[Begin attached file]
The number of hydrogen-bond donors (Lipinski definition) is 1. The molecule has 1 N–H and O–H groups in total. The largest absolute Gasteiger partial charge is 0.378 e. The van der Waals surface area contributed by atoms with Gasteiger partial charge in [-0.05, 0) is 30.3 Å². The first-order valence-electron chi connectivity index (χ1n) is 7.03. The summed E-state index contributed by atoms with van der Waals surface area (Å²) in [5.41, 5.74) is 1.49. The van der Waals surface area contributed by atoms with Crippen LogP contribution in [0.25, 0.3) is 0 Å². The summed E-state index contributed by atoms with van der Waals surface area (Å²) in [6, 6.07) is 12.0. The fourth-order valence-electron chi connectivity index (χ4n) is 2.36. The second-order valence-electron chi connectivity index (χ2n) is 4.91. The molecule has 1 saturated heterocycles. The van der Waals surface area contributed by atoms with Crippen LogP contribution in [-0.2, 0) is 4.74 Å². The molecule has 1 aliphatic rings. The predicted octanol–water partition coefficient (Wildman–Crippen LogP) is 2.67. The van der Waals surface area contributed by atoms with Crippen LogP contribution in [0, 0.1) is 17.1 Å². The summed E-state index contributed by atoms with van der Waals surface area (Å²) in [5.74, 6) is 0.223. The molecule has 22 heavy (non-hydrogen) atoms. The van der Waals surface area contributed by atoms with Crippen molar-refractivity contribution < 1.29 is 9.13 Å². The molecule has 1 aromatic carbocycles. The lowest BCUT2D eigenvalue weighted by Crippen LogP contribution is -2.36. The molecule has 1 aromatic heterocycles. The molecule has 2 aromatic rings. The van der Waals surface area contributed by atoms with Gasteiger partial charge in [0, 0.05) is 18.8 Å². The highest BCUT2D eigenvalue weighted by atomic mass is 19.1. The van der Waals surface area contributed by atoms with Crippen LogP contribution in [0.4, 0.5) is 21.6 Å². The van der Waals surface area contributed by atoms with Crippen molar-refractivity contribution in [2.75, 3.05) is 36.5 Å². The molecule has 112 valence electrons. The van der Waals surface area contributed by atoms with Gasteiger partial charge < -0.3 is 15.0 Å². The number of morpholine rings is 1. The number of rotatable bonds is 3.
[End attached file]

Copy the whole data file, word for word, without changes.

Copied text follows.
The number of hydrogen-bond donors (Lipinski definition) is 1. The molecule has 1 N–H and O–H groups in total. The largest absolute Gasteiger partial charge is 0.378 e. The van der Waals surface area contributed by atoms with Gasteiger partial charge in [-0.05, 0) is 30.3 Å². The first-order valence-electron chi connectivity index (χ1n) is 7.03. The summed E-state index contributed by atoms with van der Waals surface area (Å²) in [5.41, 5.74) is 1.49. The van der Waals surface area contributed by atoms with Crippen LogP contribution in [0.25, 0.3) is 0 Å². The summed E-state index contributed by atoms with van der Waals surface area (Å²) in [6, 6.07) is 12.0. The fourth-order valence-electron chi connectivity index (χ4n) is 2.36. The second-order valence-electron chi connectivity index (χ2n) is 4.91. The molecule has 1 saturated heterocycles. The van der Waals surface area contributed by atoms with Crippen LogP contribution in [-0.2, 0) is 4.74 Å². The molecule has 1 aliphatic rings. The predicted octanol–water partition coefficient (Wildman–Crippen LogP) is 2.67. The van der Waals surface area contributed by atoms with Crippen LogP contribution in [0, 0.1) is 17.1 Å². The summed E-state index contributed by atoms with van der Waals surface area (Å²) in [5.74, 6) is 0.223. The molecule has 22 heavy (non-hydrogen) atoms. The van der Waals surface area contributed by atoms with Crippen molar-refractivity contribution < 1.29 is 9.13 Å². The molecule has 1 aromatic carbocycles. The lowest BCUT2D eigenvalue weighted by Crippen LogP contribution is -2.36. The molecule has 1 aromatic heterocycles. The molecule has 2 aromatic rings. The van der Waals surface area contributed by atoms with Gasteiger partial charge in [0, 0.05) is 18.8 Å². The highest BCUT2D eigenvalue weighted by atomic mass is 19.1. The van der Waals surface area contributed by atoms with Crippen LogP contribution in [0.4, 0.5) is 21.6 Å². The van der Waals surface area contributed by atoms with Crippen molar-refractivity contribution in [2.75, 3.05) is 36.5 Å². The molecule has 112 valence electrons. The van der Waals surface area contributed by atoms with Gasteiger partial charge < -0.3 is 15.0 Å². The number of morpholine rings is 1. The number of rotatable bonds is 3.